Fentanyl Overdose Symptoms and Treatment in Miami FL | Harbor Village - Harbor Village

Fentanyl Overdose and Toxicity

What Is Fentanyl Toxicity? Can You Overdose on Fentanyl?

Yes! Fentanyl Overdose and toxicity rates specifically, are rising as the substance is continually cut into other illicit opiate drugs, but it is possible to overdose on fentanyl which has been prescribed, if taken outside of the prescribed amount. Assuming fentanyl is a safe medication because it is prescribed by medical professionals is a dangerous assumption. Fentanyl is a schedule II substance, meaning the DEA affirms despite the medicinal benefits of fentanyl, the drug merits extreme caution, as its rates of succumbing users to abuse is well known and documented in countless instances. Fentanyl’s street value (or desirability as a product of the illicit & black markets) attribute to its addictiveness.

What Are the Symptoms of Fentanyl Toxicity and Overdose?

  Identifying a fentanyl overdose as soon as possible can mean the difference between life and death. A fentanyl overdose may be remedied with emergency medications and opiate antagonists like narcan and naloxone, available to law enforcement officers and family members in some states, barring harmful state regulation. Because fentanyl is an opiate based substance, fentanyl toxicity and overdose symptoms will mirror that of other opiate overdoses, including heroin and other opiate based medications including Vicodin, OxyContin, and Dilaudid. Symptoms of Fentanyl Overdose Include:
  • Clammy/Cold Skin to the Touch
  • Seizures
  • Low Blood Pressure
  • Loss of Consciousness
  • Very Small Pupils (Pin Point)
  • Compromised Heart Beat
  • Respiratory Complications
  • Labored Breathing, Slow Breathing
  • No Breathing

What to Do in the event of a Fentanyl Overdose

Fentanyl is always monitored by a medical professional when prescribed, so fentanyl toxicity and overdose in a hospital setting is unlikely. However, since fentanyl is a commonly abused illicitly, treating fentanyl overdose at home is life threatening. In the event of overdose (from any drug) call 911 immediately. If you notice someone who has taken fentanyl suddenly lose consciousness, even if it seems they are falling asleep peacefully, this may be an indication of overdose. Becoming certified in the use of Narcan and Naloxone can help save the lives of your loved ones in the event of overdose. If you do not have access to opiate antagonist drugs, turn the victim of overdose on their side, as sometimes victims of overdose vomit, and may drown if laying on their back. Remain with the overdose victim until emergency responders arrive. Giving a complete and honest account of all substances consumed prior to the overdose is critical- as the combination of certain drugs may require alternative treatment.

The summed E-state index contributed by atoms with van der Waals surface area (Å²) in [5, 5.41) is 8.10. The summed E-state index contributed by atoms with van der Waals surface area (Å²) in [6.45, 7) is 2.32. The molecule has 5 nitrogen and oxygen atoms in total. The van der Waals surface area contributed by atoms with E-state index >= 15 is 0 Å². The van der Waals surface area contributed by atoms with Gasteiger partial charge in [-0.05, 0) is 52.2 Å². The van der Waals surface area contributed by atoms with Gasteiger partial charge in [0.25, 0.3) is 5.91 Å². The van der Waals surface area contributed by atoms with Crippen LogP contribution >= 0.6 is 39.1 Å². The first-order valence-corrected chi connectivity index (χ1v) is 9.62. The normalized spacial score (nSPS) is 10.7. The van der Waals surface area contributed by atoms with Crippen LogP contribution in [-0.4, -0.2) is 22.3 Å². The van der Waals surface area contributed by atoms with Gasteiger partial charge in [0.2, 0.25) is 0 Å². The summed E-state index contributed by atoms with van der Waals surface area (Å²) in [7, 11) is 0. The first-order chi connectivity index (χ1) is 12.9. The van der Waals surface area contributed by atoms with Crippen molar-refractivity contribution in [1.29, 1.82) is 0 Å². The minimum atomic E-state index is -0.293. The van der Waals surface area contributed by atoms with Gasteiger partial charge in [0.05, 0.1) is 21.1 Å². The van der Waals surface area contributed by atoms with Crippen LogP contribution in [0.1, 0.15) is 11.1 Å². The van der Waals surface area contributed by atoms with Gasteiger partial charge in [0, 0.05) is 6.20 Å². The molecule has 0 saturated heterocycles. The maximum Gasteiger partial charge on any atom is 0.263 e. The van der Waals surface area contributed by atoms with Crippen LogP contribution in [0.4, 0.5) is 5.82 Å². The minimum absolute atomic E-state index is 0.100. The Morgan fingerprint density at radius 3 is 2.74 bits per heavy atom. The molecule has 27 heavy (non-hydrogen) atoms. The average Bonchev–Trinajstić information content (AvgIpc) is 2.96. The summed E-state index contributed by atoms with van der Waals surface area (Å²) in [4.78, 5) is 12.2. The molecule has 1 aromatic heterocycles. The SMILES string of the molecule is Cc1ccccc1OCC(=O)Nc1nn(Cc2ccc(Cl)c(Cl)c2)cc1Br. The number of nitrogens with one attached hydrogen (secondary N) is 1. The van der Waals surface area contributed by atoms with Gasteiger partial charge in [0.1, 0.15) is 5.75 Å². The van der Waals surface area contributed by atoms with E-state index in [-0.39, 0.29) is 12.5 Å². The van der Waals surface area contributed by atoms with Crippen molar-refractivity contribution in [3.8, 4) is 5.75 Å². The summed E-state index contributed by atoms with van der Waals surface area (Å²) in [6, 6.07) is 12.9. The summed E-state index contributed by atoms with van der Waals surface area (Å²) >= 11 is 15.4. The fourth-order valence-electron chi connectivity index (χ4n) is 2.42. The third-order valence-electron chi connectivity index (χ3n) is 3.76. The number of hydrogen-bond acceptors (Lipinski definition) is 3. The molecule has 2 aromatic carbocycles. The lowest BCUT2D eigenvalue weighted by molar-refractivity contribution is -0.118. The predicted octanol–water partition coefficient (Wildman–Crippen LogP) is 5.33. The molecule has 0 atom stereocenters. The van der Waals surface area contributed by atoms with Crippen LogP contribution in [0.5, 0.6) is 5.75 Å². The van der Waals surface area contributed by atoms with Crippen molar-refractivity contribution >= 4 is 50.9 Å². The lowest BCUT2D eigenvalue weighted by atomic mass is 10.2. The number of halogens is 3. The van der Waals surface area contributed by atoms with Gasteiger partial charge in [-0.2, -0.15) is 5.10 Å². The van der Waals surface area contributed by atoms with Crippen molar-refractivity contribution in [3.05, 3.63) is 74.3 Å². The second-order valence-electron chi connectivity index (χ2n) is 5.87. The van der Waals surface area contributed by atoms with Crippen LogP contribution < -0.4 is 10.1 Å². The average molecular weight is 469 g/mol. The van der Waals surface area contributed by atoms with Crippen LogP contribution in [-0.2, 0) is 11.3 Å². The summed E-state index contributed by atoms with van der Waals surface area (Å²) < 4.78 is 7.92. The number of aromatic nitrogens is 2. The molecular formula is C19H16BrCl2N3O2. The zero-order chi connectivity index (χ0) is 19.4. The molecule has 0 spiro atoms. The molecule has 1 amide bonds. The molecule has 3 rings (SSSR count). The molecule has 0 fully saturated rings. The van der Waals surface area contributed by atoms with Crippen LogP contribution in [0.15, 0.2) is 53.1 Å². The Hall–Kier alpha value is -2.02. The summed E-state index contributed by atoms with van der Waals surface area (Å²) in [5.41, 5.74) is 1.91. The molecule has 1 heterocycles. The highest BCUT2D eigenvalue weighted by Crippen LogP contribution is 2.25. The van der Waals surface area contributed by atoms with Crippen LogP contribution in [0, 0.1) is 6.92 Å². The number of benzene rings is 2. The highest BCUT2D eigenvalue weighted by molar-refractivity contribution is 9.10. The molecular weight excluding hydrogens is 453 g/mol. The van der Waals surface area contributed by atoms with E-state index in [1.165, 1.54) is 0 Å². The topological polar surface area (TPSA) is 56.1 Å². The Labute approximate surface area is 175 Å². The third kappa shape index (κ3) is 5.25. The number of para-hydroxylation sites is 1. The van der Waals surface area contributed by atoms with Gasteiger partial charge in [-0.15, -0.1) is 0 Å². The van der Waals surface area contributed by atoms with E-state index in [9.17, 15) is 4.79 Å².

What Causes Fentanyl Overdose?

An overdose is the inundation of a certain medication- in this case, opiates- into the body, which overwhelms its critical receptors, impending respiratory and cardiac function. The body has natural opiate receptors, and once those avenues become “clogged” with fentanyl, the body is not able to purge the excess drug itself. As a result, the body begins to shut down as oxygen is deprived from the brain and body.  

How to Prevent Fentanyl Overdose

  Preventing fentanyl overdose is a matter of not abusing fentanyl. If you are prescribed the powerful narcotic in a hospital setting, it is imperative to only take the prescription as administered by a medical professional. Knowing the effects of fentanyl can help discourage abuse of the opiate early on. Do not ignore the symptoms of fentanyl addiction, as addressing one’s penchant for the substance early on will eradicate the chances of suffering from a fentanyl overdose altogether.  

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